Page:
Display Settings:

Format

Send to:

Choose Destination
Emerg Med J. 2009 Aug;26(8):576-9. doi: 10.1136/emj.2008.067801.

Rapid sequence induction in the emergency department: induction drug and outcome of patients admitted to the intensive care unit.

Author information

  • 1Department of Anaesthesia, Royal Infirmary, Edinburgh, UK.

Abstract

OBJECTIVES:

Etomidate is used widely for rapid sequence induction (RSI) of anaesthesia in the emergency department (ED) as a result of its relative cardiovascular stability. There is concern over possible adrenal suppression and also that outcomes could be worse than in patients given other induction drugs. This possible association has not been studied in ED patients undergoing RSI.

METHODS:

525 consecutive patients who underwent RSI in the ED and were subsequently admitted to an intensive care unit (ICU) were reviewed. The following information was retrieved from the records: induction drug use; incidence of hypotension and vasopressor administration at induction; acute physiology and chronic health evaluation (APACHE) II severity of illness and predicted mortality; and ICU and hospital outcome. The choice of induction drug was not controlled but was at the discretion of the attending clinicians.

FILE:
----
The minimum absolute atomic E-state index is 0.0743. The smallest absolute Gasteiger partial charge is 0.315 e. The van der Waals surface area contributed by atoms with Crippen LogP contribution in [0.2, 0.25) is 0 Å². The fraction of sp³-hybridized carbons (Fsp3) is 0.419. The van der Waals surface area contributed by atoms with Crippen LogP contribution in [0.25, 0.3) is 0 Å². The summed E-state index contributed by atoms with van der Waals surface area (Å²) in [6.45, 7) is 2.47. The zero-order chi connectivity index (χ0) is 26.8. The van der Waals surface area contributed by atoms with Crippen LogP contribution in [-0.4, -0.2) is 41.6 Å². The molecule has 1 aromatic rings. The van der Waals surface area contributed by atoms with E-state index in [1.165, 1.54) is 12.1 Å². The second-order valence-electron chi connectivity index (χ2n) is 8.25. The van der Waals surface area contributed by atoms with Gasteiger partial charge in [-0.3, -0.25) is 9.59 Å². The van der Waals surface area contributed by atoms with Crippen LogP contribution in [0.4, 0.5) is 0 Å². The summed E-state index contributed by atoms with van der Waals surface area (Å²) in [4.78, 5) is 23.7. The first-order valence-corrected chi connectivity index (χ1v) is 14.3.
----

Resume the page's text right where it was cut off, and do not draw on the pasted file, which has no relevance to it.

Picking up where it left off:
RESULTS:

The numbers of patients given an induction drug were 184 etomidate, 306 thiopental and 35 propofol. Patients given etomidate were older and sicker than those given thiopental or propofol. Mortality appeared greater with etomidate but there was no difference when outcome was related to pre-existing risk. Age, APACHE II score and presenting diagnosis were independent predictors of hospital mortality, but etomidate use was not.

CONCLUSION:

Induction drug was not related to patient outcome in this cohort of patients. The risks of developing hypotension and receiving a vasopressor at induction were greatest with propofol. Emergency physicians should choose an induction drug based on individual patient circumstances, rather than being solely concerned about adrenal suppression.

PMID:
19625554
[PubMed - indexed for MEDLINE]
PubMed Commons home

PubMed Commons

0 comments
How to join PubMed Commons

    Supplemental Content

    Full text links

    Icon for HighWire
    Loading ...
    Write to the Help Desk